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Hi. I don't have intensive HW knowledge, but I've noticed that a lot of the rather recent intel CPUs I've looked at don't have HyperThreading support, and the specs say the number of threads is equal to the number of cores. Does that mean dividing the processing work in my application (like doing physics calculations that don't involve IO/networking) into multiple threads will not provide any performance benefits, and that multi-processing is where the gains can be had? Thanks.

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Hyperthreading can also be a double edged sword at times. It is like a second processor core, but not exactly the same thing. I really haven't done much work with hyperthreaded processors, and all that I honestly remember about the edge cases is that they exist. If you are going to start programming things with an aim at providing strong support for Intel's tech then it is probably a good idea to spend some time digging around with google for the various pitfalls of hyperthreading.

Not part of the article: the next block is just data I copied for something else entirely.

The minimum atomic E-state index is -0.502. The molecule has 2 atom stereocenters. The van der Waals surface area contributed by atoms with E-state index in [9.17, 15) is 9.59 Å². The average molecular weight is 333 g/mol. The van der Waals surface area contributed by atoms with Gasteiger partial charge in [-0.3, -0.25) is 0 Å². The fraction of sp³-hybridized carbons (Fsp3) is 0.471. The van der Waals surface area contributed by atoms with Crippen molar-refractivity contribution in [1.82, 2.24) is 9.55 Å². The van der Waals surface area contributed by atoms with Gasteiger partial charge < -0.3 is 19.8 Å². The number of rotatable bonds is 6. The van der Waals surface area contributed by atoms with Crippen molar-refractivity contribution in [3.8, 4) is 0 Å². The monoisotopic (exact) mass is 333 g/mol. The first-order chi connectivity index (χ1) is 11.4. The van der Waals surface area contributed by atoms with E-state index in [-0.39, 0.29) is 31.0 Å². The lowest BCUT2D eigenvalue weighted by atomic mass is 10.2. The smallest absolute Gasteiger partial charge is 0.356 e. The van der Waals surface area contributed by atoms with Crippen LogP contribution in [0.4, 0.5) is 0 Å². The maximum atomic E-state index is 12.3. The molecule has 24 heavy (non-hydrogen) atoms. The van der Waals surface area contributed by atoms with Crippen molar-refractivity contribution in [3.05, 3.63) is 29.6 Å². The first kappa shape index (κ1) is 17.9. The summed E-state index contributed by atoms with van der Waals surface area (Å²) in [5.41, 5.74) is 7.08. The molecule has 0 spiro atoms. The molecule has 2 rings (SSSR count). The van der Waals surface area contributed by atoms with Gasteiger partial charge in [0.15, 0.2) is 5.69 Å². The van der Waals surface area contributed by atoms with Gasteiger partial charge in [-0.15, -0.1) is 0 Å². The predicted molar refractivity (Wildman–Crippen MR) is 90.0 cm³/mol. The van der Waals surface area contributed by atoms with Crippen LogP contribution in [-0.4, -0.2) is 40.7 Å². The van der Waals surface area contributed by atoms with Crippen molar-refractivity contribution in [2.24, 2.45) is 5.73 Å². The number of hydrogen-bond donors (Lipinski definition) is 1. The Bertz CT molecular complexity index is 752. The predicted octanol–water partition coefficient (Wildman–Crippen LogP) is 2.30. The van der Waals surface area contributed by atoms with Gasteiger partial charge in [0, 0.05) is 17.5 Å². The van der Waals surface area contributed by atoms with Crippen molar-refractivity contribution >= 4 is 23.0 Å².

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I avoid threading as much as possible, but the one thing I remember about hyperthreading was that it's mostly fake, since you got only about 30% CPU power. In other words, you had the choice between 1 thread @ 100%, or 2 threads @ 65% each.

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Don't forget about potentially thrashing the cache thus reducing performance on your "main" thread.

Edited by Infinisearch

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I think at least for games, another significant problem with hyperthreading is that many workloads don't scale perfectly with core count. See https://en.wikipedia.org/wiki/Amdahl's_law for one cause of poor scaling.

That is, even if you compare say two core performance to four core performance without any hyperthreading, then the four cores probably won't be exactly double the speed of two cores. It might get say 1.8 times faster instead.